For thousands of zealous teens the wait is finally over. Lovers of Stephenie Meyer’s four ‘Twilight’ novels and the first film of the franchise have waited over a year for the sequel - ‘New Moon’ has finally arrived. Hot bods, action, melodrama and unrealistic romance... Under Chris Weitz’s direction there is plenty to appeal to audiences but, more importantly, it's exactly what Twilighters have been waiting to sink their teeth into.
With little explanation of the backstory, 'New Moon' picks up where the original left off. Bella (Stewart) has completely recovered from James’ vampire attack and is celebrating her 18th birthday when an accident leads her to spill more blood. Convinced they are endangering her life, the Cullens leave Washington's Fork and a distraught Bella grieves for Edward (Pattinson) for months before recovering through a burgeoning friendship with a buffed-up Jacob Black (Lautner). Following the lead perfectly laid out by the master storyteller, Meyer references Shakespeare’s ‘Romeo and Juliet’ in her bid to tease out the dangers that lie ahead for her equally pure, yet troubled, romance.
Staying loyal to the book and ‘Twilight’s legions of fans, ‘New Moon’ brings us to Italy where Bella witnesses firsthand that even the immortal vampires have to answer to someone. That someone is Aro (a great turn by Sheen), the leader of the Volturi, the vampire governing body. The scenes that ensue provide largely unnecessary and hammy drama - an excuse for Weitz to flex his action muscles.
Catherine Hardwicke’s adaptation of Meyer’s first novel kept the focus on the intense young love story with enough complexities to keep audiences hooked. Weitz, though, has upped the stakes (please excuse) for his turn, roping in such heavyweights as ‘Vicky Christina Barcelona’ cinematographer Javier Aguirresarobe and ‘The Queen’s Oscar-nominated composer Alexandre Desplat. However, while the result is more polished, the love story suffers.
In the book the main focus is on a broody, moody Bella, which would have made for less interesting viewing than Weitz’s interpretation, where key characters are invited back into the mix. Edward is still noticeably absent for the bulk of the film with Bella at the centre of an unconvincing love triangle where the key obsession is everyone promising to protect each other. She has the pick of the two hottest guys in the village - the pale-but-interesting vampire Edward or the hunky, hot blooded and bodied Jacob. However, a lack of chemistry with Lautner is a clear indication of what's to come. Listen closely and you can just about hear the faint cracking of a young heart long before Bella delivers her decision.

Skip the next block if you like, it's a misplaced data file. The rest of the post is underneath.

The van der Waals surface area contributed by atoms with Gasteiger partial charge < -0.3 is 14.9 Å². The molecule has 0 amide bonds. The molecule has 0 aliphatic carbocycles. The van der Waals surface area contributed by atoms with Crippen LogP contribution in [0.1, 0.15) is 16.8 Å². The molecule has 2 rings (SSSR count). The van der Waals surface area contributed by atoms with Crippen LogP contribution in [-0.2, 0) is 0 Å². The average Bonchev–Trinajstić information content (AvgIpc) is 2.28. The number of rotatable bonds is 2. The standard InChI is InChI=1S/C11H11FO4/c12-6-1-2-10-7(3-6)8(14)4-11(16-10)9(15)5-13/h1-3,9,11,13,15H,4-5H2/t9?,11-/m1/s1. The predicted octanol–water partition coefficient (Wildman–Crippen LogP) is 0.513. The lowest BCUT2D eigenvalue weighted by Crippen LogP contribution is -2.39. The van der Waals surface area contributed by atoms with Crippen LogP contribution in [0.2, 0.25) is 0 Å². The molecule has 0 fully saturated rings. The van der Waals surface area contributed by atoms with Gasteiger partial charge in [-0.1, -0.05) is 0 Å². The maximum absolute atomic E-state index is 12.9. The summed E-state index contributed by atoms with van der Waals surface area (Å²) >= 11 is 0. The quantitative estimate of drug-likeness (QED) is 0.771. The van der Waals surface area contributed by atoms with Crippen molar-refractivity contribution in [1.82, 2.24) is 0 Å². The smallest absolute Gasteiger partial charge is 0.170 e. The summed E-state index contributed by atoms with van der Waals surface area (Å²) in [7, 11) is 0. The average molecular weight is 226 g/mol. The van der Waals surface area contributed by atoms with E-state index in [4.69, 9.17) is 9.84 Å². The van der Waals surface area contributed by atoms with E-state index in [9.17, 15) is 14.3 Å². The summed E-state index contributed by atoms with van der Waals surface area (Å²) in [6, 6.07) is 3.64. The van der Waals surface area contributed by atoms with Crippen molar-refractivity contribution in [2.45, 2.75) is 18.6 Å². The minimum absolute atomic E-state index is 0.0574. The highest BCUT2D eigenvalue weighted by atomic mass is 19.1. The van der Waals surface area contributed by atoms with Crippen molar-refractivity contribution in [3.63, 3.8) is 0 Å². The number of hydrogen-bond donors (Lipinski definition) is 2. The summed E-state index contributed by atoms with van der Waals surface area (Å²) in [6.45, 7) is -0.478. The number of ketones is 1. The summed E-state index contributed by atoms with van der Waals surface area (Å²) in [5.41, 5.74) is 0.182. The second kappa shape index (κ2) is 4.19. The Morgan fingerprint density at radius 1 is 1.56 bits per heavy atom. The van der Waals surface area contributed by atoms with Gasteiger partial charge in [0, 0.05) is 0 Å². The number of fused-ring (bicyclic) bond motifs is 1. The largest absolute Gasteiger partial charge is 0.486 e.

On screen for most of the 130 minutes, Stewart has completely grown into the role of Bella, delivering whatever each scene demands and the 19-year-old is certainly an actress to keep an eye on.
As for realism, it’s a teenage vampire fantasy - safe to say that you can park any such expectation at the front door. That covers Bella’s dad never knowing where his daughter is, the spooky coincidences, the super-fast US to Europe round-trip and pretty much the whole premise. The melodrama does get a little grating, especially when one of the lovers breaks their sweet nothing promises before they’ve even finished making them. Although all adult giggles and guffaws will no doubt be met with equally fervent teen adulation.
The dialogue is not without its humorous moments, not quite side-splitting but entertaining nonetheless, as is the frequent, fast-paced action. The film closes by setting the stage perfectly for ‘Eclipse’, which is already in pre-production. So let the next countdown begin.